Insomnia is the most common sleep disorder. Psychological, behavioral, and biological factors are implicated in the development and maintenance of insomnia as a disorder, although the etiology of insomnia remains under investigation, as it is still not fully understood. Cognitive behavioral therapy for insomnia (CBTI) is a treatment for insomnia that is grounded in the science of behavior change, psychological theories, and the science of sleep. There is strong empirical evidence that CBTI is effective.
Cognitive behavioral therapy (CBT) helps you change actions or thoughts that hurt your ability to sleep well. It helps you develop habits that promote a healthy pattern of sleep. Following are the most common forms of CBT:
A stimulus is anything that causes a response. The goal of this method is for you to have a positive response when you get into bed at night. It is used for people who toss and turn in bed, unable to fall asleep. When this happens for many nights, you begin to get frustrated. You may even dread bedtime, expecting to toss and turn for hours. Bedtime and even your bed itself are causing you to have a negative response.
This method teaches you to use the bed only for sleep and for sex. You are not to read, watch TV, or do anything else in bed. You are also taught to go to bed only when you feel very sleepy. If you are not asleep after about 20 minutes, then you are to get out of bed to do something else relaxing. When you feel sleepy again, then you return to bed.
Over time, this method helps you to fall asleep more quickly after you get into bed. You begin to have a positive response toward going to bed at night. Instead of being frustrating, it becomes relaxing and restful.
This method sets strict limits on the time you spend in bed each night. The initial limit used is the same as the amount of sleep you tend to get on a nightly basis. For example, you may only get five hours of sleep even though you spend seven hours in bed at night. Two hours in bed are spent trying to fall asleep or go back to sleep after waking up. In this case, your initial limit would be to spend only five hours in bed at night. This means that you would be likely to get less than five hours of sleep.
This sleep loss will make you even more tired at first. But it will also help you fall asleep faster and wake up fewer times in the night. This gives you a solid period of sleep and a more stable sleep pattern. As your sleep improves, the limit on your time in bed is slowly increased. The goal is to reach the point where you get the amount of sleep you need without reducing the quality of your sleep.
Relaxation Training and Biofeedback
Relaxation training teaches you how to relax both your mind and your body. This helps you to reduce any anxiety or tension that keeps you awake in bed. This method can be used both during the day and at bedtime. It involves training you how to better control the following functions:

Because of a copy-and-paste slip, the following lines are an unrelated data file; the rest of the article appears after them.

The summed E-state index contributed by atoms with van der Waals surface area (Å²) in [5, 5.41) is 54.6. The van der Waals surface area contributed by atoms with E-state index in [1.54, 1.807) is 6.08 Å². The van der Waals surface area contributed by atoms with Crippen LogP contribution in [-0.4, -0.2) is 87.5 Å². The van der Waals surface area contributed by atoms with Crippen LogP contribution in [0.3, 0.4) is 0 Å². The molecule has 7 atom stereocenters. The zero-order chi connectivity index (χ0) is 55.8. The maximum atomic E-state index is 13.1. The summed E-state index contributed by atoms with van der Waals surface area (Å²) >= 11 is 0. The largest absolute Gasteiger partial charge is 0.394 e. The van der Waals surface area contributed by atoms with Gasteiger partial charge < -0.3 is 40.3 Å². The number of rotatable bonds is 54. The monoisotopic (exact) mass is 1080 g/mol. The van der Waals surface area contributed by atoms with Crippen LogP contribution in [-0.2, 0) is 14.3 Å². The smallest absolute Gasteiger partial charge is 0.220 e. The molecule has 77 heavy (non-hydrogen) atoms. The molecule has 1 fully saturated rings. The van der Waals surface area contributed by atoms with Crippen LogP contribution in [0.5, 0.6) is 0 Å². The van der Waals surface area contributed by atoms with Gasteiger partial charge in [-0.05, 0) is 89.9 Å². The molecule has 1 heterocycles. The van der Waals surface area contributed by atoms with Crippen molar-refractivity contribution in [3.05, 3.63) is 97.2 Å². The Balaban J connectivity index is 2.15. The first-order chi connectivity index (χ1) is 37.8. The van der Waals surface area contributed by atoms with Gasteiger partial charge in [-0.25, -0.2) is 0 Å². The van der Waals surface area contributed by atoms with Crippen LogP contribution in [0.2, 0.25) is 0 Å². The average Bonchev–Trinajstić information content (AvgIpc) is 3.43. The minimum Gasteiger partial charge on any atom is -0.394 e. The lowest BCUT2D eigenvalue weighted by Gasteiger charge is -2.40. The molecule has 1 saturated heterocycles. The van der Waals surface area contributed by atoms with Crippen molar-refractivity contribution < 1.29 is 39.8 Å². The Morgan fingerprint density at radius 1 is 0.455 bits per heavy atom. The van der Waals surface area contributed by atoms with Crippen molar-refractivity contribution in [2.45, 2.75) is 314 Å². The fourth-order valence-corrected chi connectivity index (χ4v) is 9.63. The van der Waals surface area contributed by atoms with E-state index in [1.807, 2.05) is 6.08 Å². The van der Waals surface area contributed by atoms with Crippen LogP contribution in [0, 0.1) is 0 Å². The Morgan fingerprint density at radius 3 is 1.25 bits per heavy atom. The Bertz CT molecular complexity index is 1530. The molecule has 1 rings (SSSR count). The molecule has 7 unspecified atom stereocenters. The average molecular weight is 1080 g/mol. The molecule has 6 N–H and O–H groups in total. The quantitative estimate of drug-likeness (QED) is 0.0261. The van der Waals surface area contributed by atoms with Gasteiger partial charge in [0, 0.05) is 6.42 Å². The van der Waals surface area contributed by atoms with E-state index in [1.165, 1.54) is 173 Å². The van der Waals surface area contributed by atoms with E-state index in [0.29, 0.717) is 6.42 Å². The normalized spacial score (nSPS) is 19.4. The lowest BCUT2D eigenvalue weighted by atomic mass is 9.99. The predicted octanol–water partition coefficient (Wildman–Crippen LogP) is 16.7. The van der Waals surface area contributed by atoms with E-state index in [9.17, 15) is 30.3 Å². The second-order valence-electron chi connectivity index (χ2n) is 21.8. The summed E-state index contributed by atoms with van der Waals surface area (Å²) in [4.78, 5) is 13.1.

Biofeedback may be used along with relaxation training. The process of sleep is more complex than it may seem. It involves such things as your brain, your breathing, your heart and your muscles. Biofeedback teaches you how to raise or lower various signs of how your body is working. You are given the details of certain indicators in your body. Biofeedback can provide details on such things as the following:
In order to sleep better, you are taught how to change either your muscle tension or your brain waves. You wear a device that signals to you the level of your muscle tension or brain wave frequency. You then try to change that level in a way that will help you sleep. The device uses a gauge, visual images or sounds to tell you how your level is changing.
These methods require you to focus and concentrate in order to see results. Some people may quickly learn the methods in just a few sessions. Others may need many sessions to master the techniques.
Cognitive Control and Psychotherapy
These methods are used to help you identify attitudes and beliefs that hinder your sleep. These negative thoughts involve worries and stress that keep you awake. A therapist helps you process your thoughts and feelings about sleep.
You learn ways to overcome negative thoughts and promote positive attitudes and beliefs. This might involve setting a “worry time” in the afternoon or early evening. This is a time when you review the day and plan for tomorrow. You focus on getting all of your worries out of your system. At the end of this time you feel “free” to relax. This helps your mind to be at rest when you go to bed.
Another method is to use guided imagery. You imagine that you are in a story. In your mind you try to picture what things look, feel, and sound like. You try to make it as real as possible. This keeps your mind from thinking about other concerns. You stop “trying” to go to sleep. As a result, your mind settles down and stops racing. This allows your body to relax and go to sleep.
A therapist will often see you weekly on an individual basis. Sessions may vary in length from 30 to 90 minutes. Other options are to do group therapy or to consult with a therapist by skype.
Source - http://www.sleepeducation.org/treatment-therapy/cognitive-behavioral-therapy